Our California team arrived Los Angles a few days ago. The plane landed in the late evening, and they quickly proceeded to a place to stay the night in the giant city. As many know, the weather has brought rain, wind and even a small tornado (fairly close to where our monks were staying) to this usually dusty, concrete jungle. The next day our monk drove along the 70mph freeways for hours, darting in and out of traffic, blinded by the constant mist which sprayed from beneath every vehicle on the flooded speedways. They had several meetings with university professors to discuss the text book issue which we now face, and to get some insight for the upcoming structural quality commission which the monks will be attending, and where our list of recommended edits to the California textbook narrative will come up for review. You can view the proposed document here. That evening the team met with several parents and school children to discuss the issue and get some firsthand accounts of the 6th and 7th grade presentation of Hinduism. That was followed by a short Satsang at the home of Mayuran and Amanda Muttulingam.
Our monks left LA the following morning at 6am and made their way up the interstate to Fremont, California. The two worked their way up the the grapevine, experiencing miles and miles of flatland, replete with, you guessed it, grapevines, but also citrus fruits, almonds, and many other fields of trees which would actually be producing fruit if they had water with which to do it. in an odd juxtaposition to the dead, brown trees, the ground had received a few days of heavy rain allowing for the grass throughout the fields to glow bright green in the morning sun. A thick fog played over most of i-5 as the morning sun evaporated the plentiful groundwater.
The two travelers had been invited to attend the Chinmaya Mission events in Fremont, San Jose and San Ramon. Acharya Aramuganathaswami gave his talk to parents at each group, explaining the issue with the current texts book standards, giving ideas as to how parents can participate, and getting feedback and personal testimony from parents about their child's education. Today is the final of these three events in San Jose.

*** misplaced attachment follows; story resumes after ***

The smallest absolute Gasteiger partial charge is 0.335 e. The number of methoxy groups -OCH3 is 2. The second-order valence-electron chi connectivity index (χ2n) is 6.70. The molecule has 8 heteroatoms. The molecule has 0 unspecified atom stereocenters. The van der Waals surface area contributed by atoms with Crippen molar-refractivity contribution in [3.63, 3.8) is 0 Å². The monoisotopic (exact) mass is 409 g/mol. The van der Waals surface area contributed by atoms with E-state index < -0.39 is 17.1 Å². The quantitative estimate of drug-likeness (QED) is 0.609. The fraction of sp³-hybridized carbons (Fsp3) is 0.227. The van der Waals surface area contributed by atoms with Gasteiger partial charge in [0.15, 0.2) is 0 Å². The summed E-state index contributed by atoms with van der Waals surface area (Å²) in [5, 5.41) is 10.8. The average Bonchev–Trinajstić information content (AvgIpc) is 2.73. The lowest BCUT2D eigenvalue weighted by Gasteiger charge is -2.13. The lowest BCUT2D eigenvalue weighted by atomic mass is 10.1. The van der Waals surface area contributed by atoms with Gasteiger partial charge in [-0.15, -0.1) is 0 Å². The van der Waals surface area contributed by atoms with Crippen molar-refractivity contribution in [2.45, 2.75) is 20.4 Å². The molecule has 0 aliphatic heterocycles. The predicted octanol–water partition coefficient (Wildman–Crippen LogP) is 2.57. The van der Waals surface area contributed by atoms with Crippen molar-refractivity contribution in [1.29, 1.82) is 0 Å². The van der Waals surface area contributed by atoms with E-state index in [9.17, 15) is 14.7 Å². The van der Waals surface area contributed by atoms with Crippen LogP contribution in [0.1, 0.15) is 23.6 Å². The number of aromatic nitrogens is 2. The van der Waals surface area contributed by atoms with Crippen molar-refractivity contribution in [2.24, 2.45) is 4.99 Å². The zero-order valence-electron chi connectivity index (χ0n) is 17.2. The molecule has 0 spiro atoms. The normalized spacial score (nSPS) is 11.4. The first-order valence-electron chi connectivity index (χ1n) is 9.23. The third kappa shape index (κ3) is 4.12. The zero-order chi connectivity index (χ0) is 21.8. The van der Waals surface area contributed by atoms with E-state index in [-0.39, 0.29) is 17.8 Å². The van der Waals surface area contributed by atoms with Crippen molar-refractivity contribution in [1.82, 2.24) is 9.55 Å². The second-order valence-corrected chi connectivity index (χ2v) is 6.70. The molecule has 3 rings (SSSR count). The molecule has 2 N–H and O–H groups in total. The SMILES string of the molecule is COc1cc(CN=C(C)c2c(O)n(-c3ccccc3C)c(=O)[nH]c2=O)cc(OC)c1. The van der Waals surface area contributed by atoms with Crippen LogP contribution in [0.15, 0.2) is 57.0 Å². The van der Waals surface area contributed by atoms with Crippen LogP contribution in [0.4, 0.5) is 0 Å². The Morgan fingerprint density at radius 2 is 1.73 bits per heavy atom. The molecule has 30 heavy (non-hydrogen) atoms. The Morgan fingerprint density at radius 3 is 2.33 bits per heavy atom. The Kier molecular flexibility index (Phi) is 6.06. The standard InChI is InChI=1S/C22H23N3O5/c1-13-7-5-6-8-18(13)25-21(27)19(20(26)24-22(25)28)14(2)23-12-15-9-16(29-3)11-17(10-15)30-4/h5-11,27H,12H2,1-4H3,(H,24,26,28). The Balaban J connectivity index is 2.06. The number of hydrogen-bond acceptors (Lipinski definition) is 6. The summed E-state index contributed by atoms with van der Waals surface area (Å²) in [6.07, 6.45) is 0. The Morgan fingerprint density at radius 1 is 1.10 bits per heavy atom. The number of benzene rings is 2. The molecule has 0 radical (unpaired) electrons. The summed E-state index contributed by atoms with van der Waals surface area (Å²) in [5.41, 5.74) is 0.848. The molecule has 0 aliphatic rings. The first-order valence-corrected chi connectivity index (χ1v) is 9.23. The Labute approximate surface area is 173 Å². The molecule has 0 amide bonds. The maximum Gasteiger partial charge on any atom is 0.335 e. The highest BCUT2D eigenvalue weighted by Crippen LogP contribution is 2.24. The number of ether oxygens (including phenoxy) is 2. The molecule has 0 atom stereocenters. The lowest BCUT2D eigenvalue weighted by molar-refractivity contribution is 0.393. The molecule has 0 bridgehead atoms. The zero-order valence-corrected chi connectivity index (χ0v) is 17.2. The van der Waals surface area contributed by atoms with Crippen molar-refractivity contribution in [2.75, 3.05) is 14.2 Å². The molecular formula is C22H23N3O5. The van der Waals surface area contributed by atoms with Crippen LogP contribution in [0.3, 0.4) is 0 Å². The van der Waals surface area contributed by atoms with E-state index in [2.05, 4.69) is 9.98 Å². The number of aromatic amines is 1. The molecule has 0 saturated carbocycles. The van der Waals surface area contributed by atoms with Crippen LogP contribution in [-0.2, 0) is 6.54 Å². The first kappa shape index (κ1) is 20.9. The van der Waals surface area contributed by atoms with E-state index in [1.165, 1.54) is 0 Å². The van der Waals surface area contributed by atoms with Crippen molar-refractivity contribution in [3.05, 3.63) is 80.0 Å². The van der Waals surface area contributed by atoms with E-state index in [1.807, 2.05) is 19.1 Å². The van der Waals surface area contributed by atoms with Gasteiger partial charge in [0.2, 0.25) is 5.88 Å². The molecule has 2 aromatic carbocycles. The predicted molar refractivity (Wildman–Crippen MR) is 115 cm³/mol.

We unpacked the five bronzes of God Siva yesterday, revealing their astonishing detail. No wonder it took years for the craftsmen in South India to makes these murthis. Five forms each in five metals, to be placed in five niches on the outisee of the Iraivan garbhagriham.
Meantime, we thought you would love to see them, to enjoy the high level of sculpting that was achieved and a few words about this traditional depiction of divinity.
Most Saivites understand that Siva has five powers: creation, preservation, dissolution and the dual graces, concealing and revealing. Those who read our philosophically rich July, 2012, Insight Section, "Five Powers of Siva, Sadasiva in the Agama Scriptures," will have encountered the profundity of this understanding of God (bit.ly/Panchasiva). In Iraivan Temple, these five powers are enshrined as five forms of Siva in bronze, two-foot-tall statues installed in niches around the outside of the central sanctum: Sadyojata, Vamadeva, Aghora, Tatpurusha and Ishana.
Sadyojata, "quickly birthing" is Brahma, element earth, color white and denoted by Na in the Panchakshara Mantra, Namasivaya. Vamadeva, "pleasing," is Vishnu, element water, color saffron and letter Ma. Aghora, "non-terrifying," is Rudra, element fire, color blue-black and letter Si. Tatpurusha, "supreme soul," is Maheshvara, element air, color gold and letter Va. Ishana, "ruler," is Sadasiva, element akasha, color crystal and letter Ya.
These bronzes were commissioned from Ganapati Sthapati's Mahabalipuram worksite and took several years to complete under his careful direction. They finally and somewhat magically arrived on Kauai in November, 2014, right at the conclusion of the Mahasamadhi observances for Gurudeva.